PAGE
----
It is the first of roughly 700 support columns planned for the 20-mile rail transit system.
The column stands 23-feet-tall and is six feet in diameter.
"After 40 years and all of the starts and stop it looks like beauty personified," said Honolulu Mayor Peter Carlisle. "This is absolutely and unequivocally our future staring us in the face."
For the first phase, from East Kapolei to Pearl City, three columns are expected to spring up every week.
The Honolulu Authority for Rail Transportation said it is staying on track.
It took four truckloads of concrete to fill an oversized cast to mold the concrete.
Then after hardening for a week, engineers revealed the column.
"I wonder if they are going to have a ceremony to take it down," said rail opponent Cliff Slater.
Slater said the concrete column is anchored in prime farmland.
"They are putting concrete pillars up in the middle of the finest agricultural land," said Slater.
Plaintiffs in a federal lawsuit accuse the city of violating federal environmental, historic preservation and transportation laws.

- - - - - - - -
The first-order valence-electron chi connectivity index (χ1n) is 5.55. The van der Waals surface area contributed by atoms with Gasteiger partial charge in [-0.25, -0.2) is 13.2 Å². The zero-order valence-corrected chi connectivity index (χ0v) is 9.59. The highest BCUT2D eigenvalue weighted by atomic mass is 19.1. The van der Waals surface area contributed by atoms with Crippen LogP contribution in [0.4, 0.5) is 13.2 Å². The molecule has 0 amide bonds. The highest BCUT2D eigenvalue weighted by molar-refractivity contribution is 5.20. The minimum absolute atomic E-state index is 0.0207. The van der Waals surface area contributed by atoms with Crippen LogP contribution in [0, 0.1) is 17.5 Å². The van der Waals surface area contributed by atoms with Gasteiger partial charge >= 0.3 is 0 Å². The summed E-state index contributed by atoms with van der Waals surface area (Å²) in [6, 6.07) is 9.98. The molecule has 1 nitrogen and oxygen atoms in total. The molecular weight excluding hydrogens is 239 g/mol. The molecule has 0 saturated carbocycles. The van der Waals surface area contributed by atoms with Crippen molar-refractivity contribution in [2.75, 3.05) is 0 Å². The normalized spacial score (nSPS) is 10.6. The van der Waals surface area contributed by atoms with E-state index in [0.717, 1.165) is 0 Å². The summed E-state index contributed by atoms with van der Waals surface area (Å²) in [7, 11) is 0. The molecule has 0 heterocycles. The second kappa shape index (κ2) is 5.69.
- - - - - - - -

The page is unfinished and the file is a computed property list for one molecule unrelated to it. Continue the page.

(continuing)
"It just says if you haven't done all your homework you haven't looked at all or alternative routes and alternative technology then you're at fault," Slater said.
However, the project's top official said his confidence is not rattled by the future's uncertainty.
"We believe we did everything by the book and we hope that the judge will concur and at this point given what we got we believe we are in good place to move forward," said HART CEO Dan Grabauskas.
The city stated it will cost less to tear down the columns then for crews to stop to wait for the court's decision.
The final hearing is scheduled for August.